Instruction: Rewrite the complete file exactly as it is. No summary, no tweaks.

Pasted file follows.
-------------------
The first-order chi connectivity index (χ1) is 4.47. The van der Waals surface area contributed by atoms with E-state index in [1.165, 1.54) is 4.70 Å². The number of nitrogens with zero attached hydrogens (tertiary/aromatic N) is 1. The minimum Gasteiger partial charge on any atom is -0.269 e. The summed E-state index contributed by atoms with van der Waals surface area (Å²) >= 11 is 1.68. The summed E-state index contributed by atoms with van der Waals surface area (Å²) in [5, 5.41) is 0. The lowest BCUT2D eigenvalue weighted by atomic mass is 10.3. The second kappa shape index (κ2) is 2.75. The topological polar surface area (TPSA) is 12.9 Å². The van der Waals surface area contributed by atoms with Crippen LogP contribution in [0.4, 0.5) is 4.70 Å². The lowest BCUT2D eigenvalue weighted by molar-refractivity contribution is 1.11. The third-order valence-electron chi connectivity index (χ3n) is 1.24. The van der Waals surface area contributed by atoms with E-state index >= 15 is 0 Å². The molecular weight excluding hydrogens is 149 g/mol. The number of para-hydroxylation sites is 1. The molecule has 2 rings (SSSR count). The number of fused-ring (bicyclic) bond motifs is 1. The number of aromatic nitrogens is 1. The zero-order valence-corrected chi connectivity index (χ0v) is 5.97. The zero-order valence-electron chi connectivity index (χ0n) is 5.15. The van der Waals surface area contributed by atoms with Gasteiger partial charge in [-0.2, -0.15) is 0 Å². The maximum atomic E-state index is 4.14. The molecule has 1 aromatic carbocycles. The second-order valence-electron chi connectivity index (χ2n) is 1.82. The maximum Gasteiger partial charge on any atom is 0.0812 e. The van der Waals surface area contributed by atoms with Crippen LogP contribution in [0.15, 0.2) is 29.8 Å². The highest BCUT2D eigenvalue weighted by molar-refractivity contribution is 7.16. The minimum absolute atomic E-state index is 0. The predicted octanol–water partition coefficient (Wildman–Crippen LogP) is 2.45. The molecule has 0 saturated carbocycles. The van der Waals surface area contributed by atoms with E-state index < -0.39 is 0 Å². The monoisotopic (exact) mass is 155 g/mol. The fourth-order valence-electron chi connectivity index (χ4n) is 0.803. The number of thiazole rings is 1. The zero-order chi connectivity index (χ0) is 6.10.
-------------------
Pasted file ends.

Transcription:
The first-order chi connectivity index (χ1) is 4.47. The van der Waals surface area contributed by atoms with E-state index in [1.165, 1.54) is 4.70 Å². The number of nitrogens with zero attached hydrogens (tertiary/aromatic N) is 1. The minimum Gasteiger partial charge on any atom is -0.269 e. The summed E-state index contributed by atoms with van der Waals surface area (Å²) >= 11 is 1.68. The summed E-state index contributed by atoms with van der Waals surface area (Å²) in [5, 5.41) is 0. The lowest BCUT2D eigenvalue weighted by atomic mass is 10.3. The second kappa shape index (κ2) is 2.75. The topological polar surface area (TPSA) is 12.9 Å². The van der Waals surface area contributed by atoms with Crippen LogP contribution in [0.4, 0.5) is 4.70 Å². The lowest BCUT2D eigenvalue weighted by molar-refractivity contribution is 1.11. The third-order valence-electron chi connectivity index (χ3n) is 1.24. The van der Waals surface area contributed by atoms with E-state index >= 15 is 0 Å². The molecular weight excluding hydrogens is 149 g/mol. The number of para-hydroxylation sites is 1. The molecule has 2 rings (SSSR count). The number of fused-ring (bicyclic) bond motifs is 1. The number of aromatic nitrogens is 1. The zero-order valence-corrected chi connectivity index (χ0v) is 5.97. The zero-order valence-electron chi connectivity index (χ0n) is 5.15. The van der Waals surface area contributed by atoms with Gasteiger partial charge in [-0.2, -0.15) is 0 Å². The maximum atomic E-state index is 4.14. The molecule has 1 aromatic carbocycles. The second-order valence-electron chi connectivity index (χ2n) is 1.82. The maximum Gasteiger partial charge on any atom is 0.0812 e. The van der Waals surface area contributed by atoms with Crippen LogP contribution in [0.15, 0.2) is 29.8 Å². The highest BCUT2D eigenvalue weighted by molar-refractivity contribution is 7.16. The minimum absolute atomic E-state index is 0. The predicted octanol–water partition coefficient (Wildman–Crippen LogP) is 2.45. The molecule has 0 saturated carbocycles. The van der Waals surface area contributed by atoms with E-state index < -0.39 is 0 Å². The monoisotopic (exact) mass is 155 g/mol. The fourth-order valence-electron chi connectivity index (χ4n) is 0.803. The number of thiazole rings is 1. The zero-order chi connectivity index (χ0) is 6.10.